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Excellent customer service means better financial performance

Over the last three decades the commercial sector has spent billions of dollars in understanding how to drive customer attitudes toward greater loyalty and commitment.

They have long known the extent to which customer service satisfaction correlates with higher revenue growth. Happy customers buy more, more often and recommend a company to others.

According to

The commercial world enjoys customer retention rates approaching 90 per cent.

The challenge for fundraisers is that today’s donors are on the receiving end of amazing corporate customer service – and as a result they are more sophisticated than they’ve ever been before about:

  • How they should be treated
  • How often they should be solicited, and
  • How they want to be communicated with going forward.

Consider this …

Research from the Institute of Customer Service shows that customers just don’t benchmark against similar organisations – they will compare the service from your charity against that of their favourite and most trusted commercial brands.

So, for example, if the world leader in customer service – Amazon – can deliver items on the same day, the customer’s expectation rises that every organisation should be able to do the same.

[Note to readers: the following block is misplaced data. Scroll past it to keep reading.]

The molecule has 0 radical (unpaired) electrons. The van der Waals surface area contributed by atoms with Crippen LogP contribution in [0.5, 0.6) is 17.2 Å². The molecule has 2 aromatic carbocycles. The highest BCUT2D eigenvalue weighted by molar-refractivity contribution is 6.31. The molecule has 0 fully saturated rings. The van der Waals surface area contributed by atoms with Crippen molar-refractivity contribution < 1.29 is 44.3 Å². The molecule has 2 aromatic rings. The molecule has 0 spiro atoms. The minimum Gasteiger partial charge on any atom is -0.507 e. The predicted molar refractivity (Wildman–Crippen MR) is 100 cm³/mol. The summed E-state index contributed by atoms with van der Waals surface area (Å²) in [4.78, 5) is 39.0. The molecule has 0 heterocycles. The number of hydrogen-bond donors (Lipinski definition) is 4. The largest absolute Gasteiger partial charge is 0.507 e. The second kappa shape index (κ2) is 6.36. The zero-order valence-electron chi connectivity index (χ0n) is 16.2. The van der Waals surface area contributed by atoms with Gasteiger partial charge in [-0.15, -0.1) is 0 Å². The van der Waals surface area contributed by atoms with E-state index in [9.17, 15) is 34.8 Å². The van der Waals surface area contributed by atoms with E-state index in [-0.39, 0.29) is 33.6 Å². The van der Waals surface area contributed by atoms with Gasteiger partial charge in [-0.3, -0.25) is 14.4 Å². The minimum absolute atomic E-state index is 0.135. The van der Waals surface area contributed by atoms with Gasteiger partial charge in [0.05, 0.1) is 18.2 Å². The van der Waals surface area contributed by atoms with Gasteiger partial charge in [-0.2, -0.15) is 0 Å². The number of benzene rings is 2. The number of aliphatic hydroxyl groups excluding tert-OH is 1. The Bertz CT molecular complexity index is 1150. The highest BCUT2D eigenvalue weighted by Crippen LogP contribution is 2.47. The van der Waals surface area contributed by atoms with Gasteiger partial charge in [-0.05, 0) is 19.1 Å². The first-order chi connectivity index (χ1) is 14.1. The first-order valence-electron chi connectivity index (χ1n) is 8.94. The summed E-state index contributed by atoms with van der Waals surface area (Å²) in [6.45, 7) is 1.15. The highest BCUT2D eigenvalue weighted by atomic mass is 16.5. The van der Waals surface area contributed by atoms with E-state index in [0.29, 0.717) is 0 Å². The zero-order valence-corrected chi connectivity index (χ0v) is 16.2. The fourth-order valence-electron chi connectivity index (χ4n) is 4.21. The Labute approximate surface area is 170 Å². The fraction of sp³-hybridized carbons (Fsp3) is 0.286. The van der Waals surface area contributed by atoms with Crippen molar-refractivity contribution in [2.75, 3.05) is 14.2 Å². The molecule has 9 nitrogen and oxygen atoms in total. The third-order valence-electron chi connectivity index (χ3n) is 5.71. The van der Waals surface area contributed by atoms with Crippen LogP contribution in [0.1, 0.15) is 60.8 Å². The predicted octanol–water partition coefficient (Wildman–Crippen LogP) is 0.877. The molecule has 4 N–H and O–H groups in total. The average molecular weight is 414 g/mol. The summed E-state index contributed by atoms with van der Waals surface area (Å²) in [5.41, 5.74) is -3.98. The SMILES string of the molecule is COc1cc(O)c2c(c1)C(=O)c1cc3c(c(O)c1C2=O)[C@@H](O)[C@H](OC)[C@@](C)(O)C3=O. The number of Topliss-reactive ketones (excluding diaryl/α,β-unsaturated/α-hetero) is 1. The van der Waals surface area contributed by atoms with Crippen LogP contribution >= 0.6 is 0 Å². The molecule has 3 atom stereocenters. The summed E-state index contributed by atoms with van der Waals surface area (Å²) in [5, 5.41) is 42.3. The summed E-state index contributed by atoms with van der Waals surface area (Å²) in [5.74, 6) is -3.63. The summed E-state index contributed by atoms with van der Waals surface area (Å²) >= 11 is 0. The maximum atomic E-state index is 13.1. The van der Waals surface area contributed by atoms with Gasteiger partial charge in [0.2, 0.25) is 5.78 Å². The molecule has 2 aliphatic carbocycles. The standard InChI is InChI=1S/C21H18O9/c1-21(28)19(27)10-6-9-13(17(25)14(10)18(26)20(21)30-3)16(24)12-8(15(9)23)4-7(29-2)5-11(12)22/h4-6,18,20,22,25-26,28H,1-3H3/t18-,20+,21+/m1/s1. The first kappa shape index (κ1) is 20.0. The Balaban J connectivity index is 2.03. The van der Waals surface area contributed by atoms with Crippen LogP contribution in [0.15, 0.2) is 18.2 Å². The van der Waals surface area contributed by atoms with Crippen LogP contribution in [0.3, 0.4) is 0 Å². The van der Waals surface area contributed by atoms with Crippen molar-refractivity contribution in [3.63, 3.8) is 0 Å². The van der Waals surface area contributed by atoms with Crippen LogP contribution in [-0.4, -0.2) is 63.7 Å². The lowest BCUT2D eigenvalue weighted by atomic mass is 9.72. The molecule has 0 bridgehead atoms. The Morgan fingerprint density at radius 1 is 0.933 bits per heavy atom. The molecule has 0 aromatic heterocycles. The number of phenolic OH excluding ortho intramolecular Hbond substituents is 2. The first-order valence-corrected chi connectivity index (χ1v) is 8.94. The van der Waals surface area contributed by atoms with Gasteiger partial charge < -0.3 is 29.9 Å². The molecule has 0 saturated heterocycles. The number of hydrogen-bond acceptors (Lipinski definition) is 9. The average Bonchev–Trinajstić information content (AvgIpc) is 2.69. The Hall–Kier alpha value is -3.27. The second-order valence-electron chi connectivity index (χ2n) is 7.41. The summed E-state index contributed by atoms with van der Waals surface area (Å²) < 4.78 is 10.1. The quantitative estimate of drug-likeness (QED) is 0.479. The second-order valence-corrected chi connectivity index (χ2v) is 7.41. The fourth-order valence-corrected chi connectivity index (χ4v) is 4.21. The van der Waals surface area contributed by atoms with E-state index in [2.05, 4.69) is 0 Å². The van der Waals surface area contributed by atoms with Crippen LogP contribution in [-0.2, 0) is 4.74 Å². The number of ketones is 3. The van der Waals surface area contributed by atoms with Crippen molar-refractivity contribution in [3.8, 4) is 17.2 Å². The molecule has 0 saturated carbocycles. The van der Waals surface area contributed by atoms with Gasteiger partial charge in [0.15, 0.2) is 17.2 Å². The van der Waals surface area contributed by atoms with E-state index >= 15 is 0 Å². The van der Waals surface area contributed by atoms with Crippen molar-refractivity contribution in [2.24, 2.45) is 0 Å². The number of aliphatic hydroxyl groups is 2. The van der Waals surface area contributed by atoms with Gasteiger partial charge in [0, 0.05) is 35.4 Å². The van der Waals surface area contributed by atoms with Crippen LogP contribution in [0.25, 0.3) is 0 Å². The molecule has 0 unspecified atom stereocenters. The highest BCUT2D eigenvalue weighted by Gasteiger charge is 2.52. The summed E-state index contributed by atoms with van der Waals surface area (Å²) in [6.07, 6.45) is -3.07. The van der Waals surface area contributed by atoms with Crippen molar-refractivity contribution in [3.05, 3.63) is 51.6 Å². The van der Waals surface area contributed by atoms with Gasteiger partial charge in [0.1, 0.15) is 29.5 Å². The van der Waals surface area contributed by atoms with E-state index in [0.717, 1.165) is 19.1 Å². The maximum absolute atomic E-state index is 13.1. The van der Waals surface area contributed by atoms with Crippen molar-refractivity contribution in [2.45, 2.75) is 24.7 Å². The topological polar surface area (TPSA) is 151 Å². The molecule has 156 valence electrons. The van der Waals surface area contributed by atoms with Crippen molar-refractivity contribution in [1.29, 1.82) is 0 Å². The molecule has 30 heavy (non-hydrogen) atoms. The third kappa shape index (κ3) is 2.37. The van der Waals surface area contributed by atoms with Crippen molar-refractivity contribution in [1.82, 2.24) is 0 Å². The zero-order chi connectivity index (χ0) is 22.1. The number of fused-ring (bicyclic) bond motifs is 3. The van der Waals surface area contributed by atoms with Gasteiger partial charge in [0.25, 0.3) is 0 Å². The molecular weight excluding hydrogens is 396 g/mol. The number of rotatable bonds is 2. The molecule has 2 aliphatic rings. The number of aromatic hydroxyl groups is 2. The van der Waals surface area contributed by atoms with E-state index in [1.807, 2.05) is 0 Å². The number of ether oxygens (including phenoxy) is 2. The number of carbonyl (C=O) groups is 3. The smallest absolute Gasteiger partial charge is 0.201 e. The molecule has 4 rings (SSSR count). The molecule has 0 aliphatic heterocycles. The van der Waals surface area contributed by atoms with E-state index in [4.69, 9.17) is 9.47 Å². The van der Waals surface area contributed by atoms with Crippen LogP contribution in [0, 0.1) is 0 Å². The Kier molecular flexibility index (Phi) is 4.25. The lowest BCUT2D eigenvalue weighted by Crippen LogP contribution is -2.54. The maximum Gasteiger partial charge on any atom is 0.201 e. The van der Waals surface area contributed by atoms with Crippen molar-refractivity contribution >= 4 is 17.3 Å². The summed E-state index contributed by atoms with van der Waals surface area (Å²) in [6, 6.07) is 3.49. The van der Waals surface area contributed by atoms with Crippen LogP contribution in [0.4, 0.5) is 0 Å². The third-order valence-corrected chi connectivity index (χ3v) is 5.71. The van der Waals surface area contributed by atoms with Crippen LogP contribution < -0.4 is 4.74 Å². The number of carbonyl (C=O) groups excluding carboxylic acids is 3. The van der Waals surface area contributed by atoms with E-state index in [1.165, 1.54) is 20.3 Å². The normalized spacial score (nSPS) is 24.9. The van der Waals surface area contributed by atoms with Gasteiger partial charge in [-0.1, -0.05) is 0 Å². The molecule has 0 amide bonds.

Donors are in the driving seat.

That donors are becoming more sophisticated and demanding about their philanthropy – and the service they receive in exchange for their generosity – is a good thing for our sector.

But it demands that we improve the effectiveness of our supporter relationship management.

To do that doesn’t require an investment of decades of time and billions of dollars.

Our opportunity is to take – at a much smaller cost – the best of what corporates have already researched and learnt – and apply it in a not-for profit way:

  • Donor journey mapping to optimise the donor journey from initial contact, through the process of engagement and into a long-term relationship.
  • Mystery shopping to measure the delivered donor experience, and
  • Donor satisfaction surveys to feed back on the perceived experience.

It’s a rising bar for us all – whether you work in the commercial or the not-for-profit sector.

The success of donor/customer service satisfaction depends on leadership, employee engagement, effective measurement, innovation and constant program improvement.

In his annual letter to shareholders, Amazon CEO Jeff Bezos urged people to “experiment patiently, accept failures, plant seeds, protect saplings and double down when you see customer delight”.

It’s a formula that won’t work for everyone – but any business or charity could do a lot worse than follow that formula.

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